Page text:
The 2018 Adidas Next Generation Tournament in Belgrade took place from February the 23trd to February the 25th.
Final: Red Star Belgrade – Partizan Belgrade  90 - 59
3rd place game: Mega Bemax Belgrade – Anadolu Efes Istanbul  85 - 70
5th place game: Get Better Academy Prague – Reyer Venice  72 - 55
7th place game: Spars Sarajevo – Cibona Zagreb  89 - 68
All-Tournament Team: Zoran Paunovic (Red Star Belgrade - MVP), Marko Pecarski (Partizan Belgrade), Luka Cerovina (Mega Bemax), Federico Miaschi (Reyer Venice), Kenan Kamenjas (Spars Sarajevo)

Group A

Spars Sarajevo lacked talent and depth in their roster, and ended up in 7th place after crushing Cibona in the last game. Center Kenan Kamenjas (’00) was still able to finish as by far the tournament’s top rebounder, recording impressive stats and being named to the All-Tournament Team. The undersized, physical inside player has wide shoulders and a strong frame and plays with impressive motor under the basket, chasing rebounds outside of his area and showing solid IQ with the ball in his hands despite lacking proper skills and shooting range. He averaged 13.8 points, 14.3 rebounds, 3.3 assists, 2 steals, 1.3 blocks and 7.3 fouls drawn per game. Wing Tarik Biberovic (’01) didn’t show many improvements from last year, but was still able to show glimpse of dominant game at this level of competition: he’s a power player with a developed body and strong first step, who loves to slash to the basket and get to the rim in transition. He’s able to create separation for his pull up jumper using his body, despite lacking elite ball-handling skills so far. He averaged 19.5 points, 8 rebounds and 3.3 assists, shooting 52.5% from two and 40.7% from three.

Reyer Venice also lacked a talented roster, won only one game in the tournament (vs Spars Sarajevo) and relied heavily on wing Federico Miaschi (’00), who averaged 23.3 points per game out of his team’s average of 60; he added 9.3 rebounds, 3 assists, 1.8 steals and 6.5 fouls drawn per game, winning the Three-Point Shooting Contest and being named to the All-Tournament Team. Despite lacking elite explosiveness and physical upside, Miaschi does a great job in creating his own shot off the dribble, showing solid ability to change pace with the ball and being easily able to create separation for his jumper with a reliable step-back move. He’s a smart player with good vision and instincts with the ball, who showed high-level leadership during the tournament. Center Luca Possamai (’01) didn’t play major minutes and looked still slow and lanky in his movements, but has intriguing combination of size, touch and instincts inside the pain, something which will be interesting to track as he develops his athleticism and gets more playing experience.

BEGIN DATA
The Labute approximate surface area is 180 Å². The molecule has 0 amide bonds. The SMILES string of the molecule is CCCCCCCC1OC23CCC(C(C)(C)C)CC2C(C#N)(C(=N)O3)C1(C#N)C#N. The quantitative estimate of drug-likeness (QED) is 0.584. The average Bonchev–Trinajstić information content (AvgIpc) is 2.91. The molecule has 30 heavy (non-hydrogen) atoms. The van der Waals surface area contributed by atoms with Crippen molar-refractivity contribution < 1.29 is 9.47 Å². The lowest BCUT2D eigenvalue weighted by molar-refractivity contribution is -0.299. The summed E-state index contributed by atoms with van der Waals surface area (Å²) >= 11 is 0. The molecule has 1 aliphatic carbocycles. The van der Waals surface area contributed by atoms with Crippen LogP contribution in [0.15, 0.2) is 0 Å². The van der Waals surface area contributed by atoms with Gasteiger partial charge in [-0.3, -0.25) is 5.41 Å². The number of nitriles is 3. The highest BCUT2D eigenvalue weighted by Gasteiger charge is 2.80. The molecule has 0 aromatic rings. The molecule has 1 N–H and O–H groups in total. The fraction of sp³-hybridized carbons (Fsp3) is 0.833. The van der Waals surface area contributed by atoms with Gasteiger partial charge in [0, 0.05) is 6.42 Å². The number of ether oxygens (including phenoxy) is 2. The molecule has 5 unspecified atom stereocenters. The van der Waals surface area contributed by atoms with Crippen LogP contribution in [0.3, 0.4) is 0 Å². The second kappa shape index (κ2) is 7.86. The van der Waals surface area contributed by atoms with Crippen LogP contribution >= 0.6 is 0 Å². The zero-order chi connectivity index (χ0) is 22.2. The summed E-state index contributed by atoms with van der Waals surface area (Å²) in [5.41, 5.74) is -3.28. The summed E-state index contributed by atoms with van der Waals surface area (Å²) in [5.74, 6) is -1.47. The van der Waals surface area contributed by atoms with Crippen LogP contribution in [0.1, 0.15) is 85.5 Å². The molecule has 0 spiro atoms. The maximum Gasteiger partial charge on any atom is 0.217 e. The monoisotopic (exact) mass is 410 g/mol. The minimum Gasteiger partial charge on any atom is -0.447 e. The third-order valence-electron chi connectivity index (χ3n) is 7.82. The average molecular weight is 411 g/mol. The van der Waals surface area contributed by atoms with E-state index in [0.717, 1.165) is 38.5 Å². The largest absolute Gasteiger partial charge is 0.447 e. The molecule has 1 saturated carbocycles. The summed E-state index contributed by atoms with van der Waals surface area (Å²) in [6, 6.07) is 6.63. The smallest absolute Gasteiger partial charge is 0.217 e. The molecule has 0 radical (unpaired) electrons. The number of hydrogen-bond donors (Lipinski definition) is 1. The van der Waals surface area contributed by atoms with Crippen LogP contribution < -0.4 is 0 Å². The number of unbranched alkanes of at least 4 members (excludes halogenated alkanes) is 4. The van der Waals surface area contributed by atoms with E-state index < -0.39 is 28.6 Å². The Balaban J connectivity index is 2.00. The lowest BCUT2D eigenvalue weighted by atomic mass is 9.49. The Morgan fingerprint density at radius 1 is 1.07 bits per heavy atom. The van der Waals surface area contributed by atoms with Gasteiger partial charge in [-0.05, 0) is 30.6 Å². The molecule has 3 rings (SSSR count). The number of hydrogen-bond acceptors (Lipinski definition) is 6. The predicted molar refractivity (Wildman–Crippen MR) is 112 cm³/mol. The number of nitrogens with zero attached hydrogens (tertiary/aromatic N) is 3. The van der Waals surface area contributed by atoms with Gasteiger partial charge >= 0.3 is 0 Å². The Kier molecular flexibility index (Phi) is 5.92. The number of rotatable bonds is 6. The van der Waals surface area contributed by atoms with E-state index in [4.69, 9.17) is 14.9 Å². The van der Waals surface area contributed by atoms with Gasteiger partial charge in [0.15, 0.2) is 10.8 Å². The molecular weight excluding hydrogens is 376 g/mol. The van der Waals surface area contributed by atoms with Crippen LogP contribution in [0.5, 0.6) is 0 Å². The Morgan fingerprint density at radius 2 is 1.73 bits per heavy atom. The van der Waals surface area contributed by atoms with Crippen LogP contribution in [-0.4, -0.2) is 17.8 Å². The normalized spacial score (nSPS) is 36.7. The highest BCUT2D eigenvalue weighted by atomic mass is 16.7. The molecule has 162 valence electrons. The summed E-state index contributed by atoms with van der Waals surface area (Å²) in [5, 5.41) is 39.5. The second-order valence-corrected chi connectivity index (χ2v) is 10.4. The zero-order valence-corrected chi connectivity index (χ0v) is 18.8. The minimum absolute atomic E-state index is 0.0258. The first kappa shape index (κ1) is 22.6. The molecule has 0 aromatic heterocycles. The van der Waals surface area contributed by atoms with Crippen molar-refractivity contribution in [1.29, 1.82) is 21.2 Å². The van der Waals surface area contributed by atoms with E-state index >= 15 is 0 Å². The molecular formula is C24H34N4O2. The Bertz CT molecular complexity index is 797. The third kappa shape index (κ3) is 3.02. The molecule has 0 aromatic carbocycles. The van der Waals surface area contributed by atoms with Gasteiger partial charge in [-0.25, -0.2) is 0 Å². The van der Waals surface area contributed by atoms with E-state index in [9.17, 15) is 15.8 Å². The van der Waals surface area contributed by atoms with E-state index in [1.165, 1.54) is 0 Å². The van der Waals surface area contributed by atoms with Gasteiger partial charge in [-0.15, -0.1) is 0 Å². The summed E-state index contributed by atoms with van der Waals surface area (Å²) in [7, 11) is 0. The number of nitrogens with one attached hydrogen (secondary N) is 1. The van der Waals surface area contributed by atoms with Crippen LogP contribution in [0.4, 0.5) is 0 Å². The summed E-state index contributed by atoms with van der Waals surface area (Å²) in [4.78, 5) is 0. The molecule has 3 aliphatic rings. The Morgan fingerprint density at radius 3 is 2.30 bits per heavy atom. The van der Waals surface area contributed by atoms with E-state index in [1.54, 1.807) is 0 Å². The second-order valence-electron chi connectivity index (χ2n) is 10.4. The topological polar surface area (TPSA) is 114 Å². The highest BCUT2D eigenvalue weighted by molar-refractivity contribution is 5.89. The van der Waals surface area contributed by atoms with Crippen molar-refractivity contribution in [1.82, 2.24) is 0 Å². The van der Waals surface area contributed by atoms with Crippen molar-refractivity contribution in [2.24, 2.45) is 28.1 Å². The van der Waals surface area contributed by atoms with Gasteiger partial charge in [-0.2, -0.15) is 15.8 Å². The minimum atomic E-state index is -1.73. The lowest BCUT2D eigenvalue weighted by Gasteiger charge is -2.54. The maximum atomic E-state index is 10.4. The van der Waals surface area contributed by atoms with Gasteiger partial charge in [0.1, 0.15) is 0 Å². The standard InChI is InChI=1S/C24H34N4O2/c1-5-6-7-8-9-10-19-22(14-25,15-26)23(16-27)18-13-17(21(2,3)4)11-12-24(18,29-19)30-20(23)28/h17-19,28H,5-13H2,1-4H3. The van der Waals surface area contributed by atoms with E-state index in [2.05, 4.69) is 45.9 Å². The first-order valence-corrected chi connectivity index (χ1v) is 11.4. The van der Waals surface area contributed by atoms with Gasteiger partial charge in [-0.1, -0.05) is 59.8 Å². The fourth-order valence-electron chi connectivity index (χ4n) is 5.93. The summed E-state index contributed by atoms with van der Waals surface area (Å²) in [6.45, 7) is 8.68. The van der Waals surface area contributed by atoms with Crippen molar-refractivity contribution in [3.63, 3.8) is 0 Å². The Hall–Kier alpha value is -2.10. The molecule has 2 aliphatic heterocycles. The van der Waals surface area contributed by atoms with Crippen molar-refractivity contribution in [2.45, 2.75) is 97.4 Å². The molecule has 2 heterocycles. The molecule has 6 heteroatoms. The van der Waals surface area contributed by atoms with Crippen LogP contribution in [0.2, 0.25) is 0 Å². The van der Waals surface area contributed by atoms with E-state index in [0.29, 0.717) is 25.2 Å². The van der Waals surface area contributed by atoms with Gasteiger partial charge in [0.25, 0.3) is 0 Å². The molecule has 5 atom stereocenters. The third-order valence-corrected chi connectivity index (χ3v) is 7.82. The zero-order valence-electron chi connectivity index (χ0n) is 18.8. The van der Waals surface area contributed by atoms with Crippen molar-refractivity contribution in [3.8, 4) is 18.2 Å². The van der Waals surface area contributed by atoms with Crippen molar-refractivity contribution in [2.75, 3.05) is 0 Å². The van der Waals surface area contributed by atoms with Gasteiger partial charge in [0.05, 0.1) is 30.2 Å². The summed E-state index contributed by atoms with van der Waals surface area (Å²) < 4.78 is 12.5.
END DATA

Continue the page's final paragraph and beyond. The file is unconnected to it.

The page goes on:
Anadolu Efes won two games in the group but didn’t look significantly more talented than the two teams behind them, even though they played with very good attitude and aggressiveness during the three days. Most of their scoring production was relying on shooting guard Mustafa Kurtuldum (’01) who averaged 21.8 points, 5 rebounds, 2.5 assists, 2.5 steals and 6 fouls drawn per game, while shooting 39.1% from beyond the arc. Kurtuldum size and promising frame make him an intriguing prospect giving his shot making ability, he lacks elite ball-handling but has a quick, consistent jump shot and gets things done when playing off the catch. He had a solid showing also on the defensive end thanks to his motor, aggressiveness and instincts off the ball. Center Tarik Sezgun (’01) has some potential because of his size, mobility and shooting touch, with the ability to score from as far as from behind the three point line. His motor and toughness were often disappointing though, and he’ll need to properly work on improving his frame. He averaged 7 points, 5.3 rebounds and 1 block per game.

The host team of Red Star Belgrade once again took the tournament by storm, winning four games out of four with an average point difference of 25.5 points. After already being named to the All-Tournament Team in the 2017 edition, 6’5 wing Zoran Paunovic (’00) had another impressive showing and was named MVP in Belgrade; he averaged 24.5 points, 6.5 rebounds, 2.8 assists, 3.3 steals, 1 block and 5.8 fouls drawn per game, shooting 70.8% from two and leading the tournament in scoring. An extremely explosive and disruptive player on both ends of the court, Paunovic can guard any backcourt position at this level of competition and is a constant defensive nightmare for his opponents thanks to his motor, quickness and instincts off the ball. On offense Paunovic is improving his ability to play off the dribble, even though his ball-handling and shooting skills are still shaky. He’s a powerful finisher who can easily beat his man and score above the rim, and he shows also solid vision and timing to pass the ball out of the P&R. Montenegrin big man Bojan Tomasevic (’01) had a solid tournament, finishing well off cuts and playing with aggressive attitude inside the paint, even though his physical and athletic upside looks limited. He has also an intriguing ability to stretch the floor off the catch, even though his shot didn’t fall in Belgrade. Averaged 13.8 points, 5 rebounds and 2.5 assists per game. Center Veljko Radakovic (’00) was also effective under the basket, moving well without the ball, finishing with soft touch around the rim and showing good hands to catch the ball while cutting to the basket.

Group B